What does this phrase mean and when do you use it "I hope you’re having a two-coffee (versus a four-coffee) day"



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    There isn’t a set meaning. It could be a stern admonishment to limit caffeine intake or a friendly wish for a day that doesn’t require so much artificial stimulation to get through. It depends on a lot more than the words spoken.
    – Lawrence
    Mar 19, 2020 at 12:12
  • I would be baffled by that greeting. Note that it needed a parenthesised explanation, and is far too elaborate. It could mean that I didn't have time for my normal 4 coffees, or that I needed more than my normal 2 coffees. Usually, we say something rhetorical like "How are you?" Mar 19, 2020 at 12:31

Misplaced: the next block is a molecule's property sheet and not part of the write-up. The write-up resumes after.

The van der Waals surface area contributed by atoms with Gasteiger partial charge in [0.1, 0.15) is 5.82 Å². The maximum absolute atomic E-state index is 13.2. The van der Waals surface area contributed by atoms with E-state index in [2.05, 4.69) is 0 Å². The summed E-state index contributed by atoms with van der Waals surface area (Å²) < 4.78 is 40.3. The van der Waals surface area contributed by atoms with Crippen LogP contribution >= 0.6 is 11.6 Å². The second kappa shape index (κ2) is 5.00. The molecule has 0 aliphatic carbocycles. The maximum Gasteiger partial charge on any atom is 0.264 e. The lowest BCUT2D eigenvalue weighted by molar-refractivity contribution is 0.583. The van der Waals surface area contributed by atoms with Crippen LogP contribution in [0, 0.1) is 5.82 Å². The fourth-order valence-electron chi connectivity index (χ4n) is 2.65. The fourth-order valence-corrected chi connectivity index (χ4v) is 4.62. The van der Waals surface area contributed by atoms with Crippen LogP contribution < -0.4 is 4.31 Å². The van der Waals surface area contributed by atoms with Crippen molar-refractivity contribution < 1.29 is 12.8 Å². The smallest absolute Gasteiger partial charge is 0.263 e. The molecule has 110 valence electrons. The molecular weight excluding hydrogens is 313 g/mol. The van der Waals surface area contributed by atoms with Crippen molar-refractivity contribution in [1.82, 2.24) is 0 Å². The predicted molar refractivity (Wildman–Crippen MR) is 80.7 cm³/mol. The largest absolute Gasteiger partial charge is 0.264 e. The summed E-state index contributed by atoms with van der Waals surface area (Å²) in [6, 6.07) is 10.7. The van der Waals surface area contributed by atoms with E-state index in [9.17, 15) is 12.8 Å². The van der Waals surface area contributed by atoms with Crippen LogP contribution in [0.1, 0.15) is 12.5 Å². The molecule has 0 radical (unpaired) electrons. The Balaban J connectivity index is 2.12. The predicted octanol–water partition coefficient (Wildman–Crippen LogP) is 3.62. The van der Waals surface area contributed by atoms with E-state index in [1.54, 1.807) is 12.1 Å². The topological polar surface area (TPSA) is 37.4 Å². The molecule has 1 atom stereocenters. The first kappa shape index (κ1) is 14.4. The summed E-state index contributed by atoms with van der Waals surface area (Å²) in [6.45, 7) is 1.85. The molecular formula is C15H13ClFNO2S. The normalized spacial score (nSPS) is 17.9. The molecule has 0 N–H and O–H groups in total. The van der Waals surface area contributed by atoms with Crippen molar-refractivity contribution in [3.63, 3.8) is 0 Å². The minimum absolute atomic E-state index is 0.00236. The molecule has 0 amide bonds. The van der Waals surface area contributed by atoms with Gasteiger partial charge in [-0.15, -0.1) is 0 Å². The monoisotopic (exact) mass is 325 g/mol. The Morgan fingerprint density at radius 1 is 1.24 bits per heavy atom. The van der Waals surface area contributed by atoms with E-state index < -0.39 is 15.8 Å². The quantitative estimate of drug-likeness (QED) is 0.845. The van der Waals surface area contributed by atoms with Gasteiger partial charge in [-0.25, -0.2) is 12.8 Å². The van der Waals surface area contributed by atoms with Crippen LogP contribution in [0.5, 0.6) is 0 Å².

• 2 coffees are the oft-prescribed beverage to produce a healthy bowel movement for many middle-aged OCD sufferers..:-) Mar 19, 2020 at 19:21

1 Answer 1


The quote by George Jung, sounds fine. However be aware that Jung was a notorious drug smuggler in his early years, and the inspiration for the movie "Blow".

I do like the first sentence if left to stand alone. (May the wind always be at your back and the sun upon your face.)

“May the wind always be at your back and the sun upon your face. And may the wings of destiny carry you aloft to dance with the stars.”

― George Jung, Blow by Blow

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